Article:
NFL legend Deion “Prime Time” Sanders, now head football coach at the University of Colorado Boulder, recently faced the wrath of the Freedom From Religion Foundation for allegedly unconstitutional actions such as … praying.
According to HBCU Gateway, the FFRF said “Coach Prime” is alleged to have “led other staff members in a Christian prayer to start an official meeting” and “more egregiously […] directed a staff member to lead players and coaches in Christian prayer before a team meeting.”
In a letter to U. Colorado Boulder Chancellor Phil DeStefano, the FFRF said Sanders’ prayer included “Lord,” “Father” and “Jesus.”
“It appears […] Coach Sanders includes prayer in all his team meetings and events, and likely prays regularly with the team,” the letter read. “We understand that Coach Sanders ‘praised and glorified God during an introductory press conference Dec. 4 commemorating his new head coaching gig at [CU].'”
The FFRF also said Sanders had a history of “pushing religion” at his previous coaching job, Jackson State University. There are no reports of anyone at JSU who complained about Coach Prime, however.
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CU responded to the FFRF by noting that although the organization never ID’d a CU football player who “voiced a specific concern” about Sanders, the coach nevertheless attended “training” led by the school’s Office of Institutional Equity and Compliance.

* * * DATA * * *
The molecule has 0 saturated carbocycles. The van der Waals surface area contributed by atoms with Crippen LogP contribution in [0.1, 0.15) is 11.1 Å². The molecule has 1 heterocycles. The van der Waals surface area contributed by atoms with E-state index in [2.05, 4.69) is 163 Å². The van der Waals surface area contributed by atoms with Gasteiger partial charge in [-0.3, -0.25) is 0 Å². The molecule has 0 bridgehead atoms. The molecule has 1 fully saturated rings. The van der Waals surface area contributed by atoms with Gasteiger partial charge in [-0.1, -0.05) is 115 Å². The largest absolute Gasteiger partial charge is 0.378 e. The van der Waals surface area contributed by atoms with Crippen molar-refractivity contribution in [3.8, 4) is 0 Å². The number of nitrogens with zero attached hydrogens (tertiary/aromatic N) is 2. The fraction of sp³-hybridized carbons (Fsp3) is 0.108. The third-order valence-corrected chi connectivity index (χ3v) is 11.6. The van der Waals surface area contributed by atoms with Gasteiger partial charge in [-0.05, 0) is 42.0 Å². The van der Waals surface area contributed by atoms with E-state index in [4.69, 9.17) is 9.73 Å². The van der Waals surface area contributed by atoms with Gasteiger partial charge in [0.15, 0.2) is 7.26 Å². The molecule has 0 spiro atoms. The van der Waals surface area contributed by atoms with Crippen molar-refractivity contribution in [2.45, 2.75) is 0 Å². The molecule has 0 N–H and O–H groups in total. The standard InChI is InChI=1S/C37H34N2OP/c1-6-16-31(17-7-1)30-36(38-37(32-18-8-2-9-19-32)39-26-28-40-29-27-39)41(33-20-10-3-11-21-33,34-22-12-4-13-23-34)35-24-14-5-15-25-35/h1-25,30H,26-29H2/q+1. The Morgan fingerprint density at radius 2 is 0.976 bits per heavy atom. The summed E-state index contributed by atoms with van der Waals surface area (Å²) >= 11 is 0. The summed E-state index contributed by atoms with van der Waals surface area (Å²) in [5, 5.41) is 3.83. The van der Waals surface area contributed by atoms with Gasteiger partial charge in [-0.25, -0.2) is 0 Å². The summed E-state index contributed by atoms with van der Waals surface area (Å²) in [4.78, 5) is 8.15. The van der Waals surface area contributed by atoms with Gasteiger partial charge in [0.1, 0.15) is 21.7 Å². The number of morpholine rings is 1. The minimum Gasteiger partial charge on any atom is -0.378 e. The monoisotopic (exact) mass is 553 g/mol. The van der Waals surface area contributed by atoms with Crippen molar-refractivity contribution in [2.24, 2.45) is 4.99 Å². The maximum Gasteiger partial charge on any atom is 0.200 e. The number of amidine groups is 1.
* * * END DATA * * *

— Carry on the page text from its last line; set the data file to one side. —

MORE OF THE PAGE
There, Sanders got “guidance on the the boundaries in which players and coaches may and may not engage in religious expression.”
“Coach Sanders was very receptive to this training and came away from it with a better understanding of the University of Colorado’s policies and the requirements of the Establishment Clause,” the CU letter continued. “The Office of Institutional Equity has also trained the other coaches on the football staff. These trainings will be reinforced through additional events the Athletics Department’s compliance program offers on a regular basis.”
The HBCU Gateway report notes Sanders — who was inducted into the Pro Football Hall of Fame in 2011 in his first year of eligibility — “has been a professed and devout Christian for much his time in the public eye.” He has stated that “God called him” to his Jackson State and CU coaching positions.
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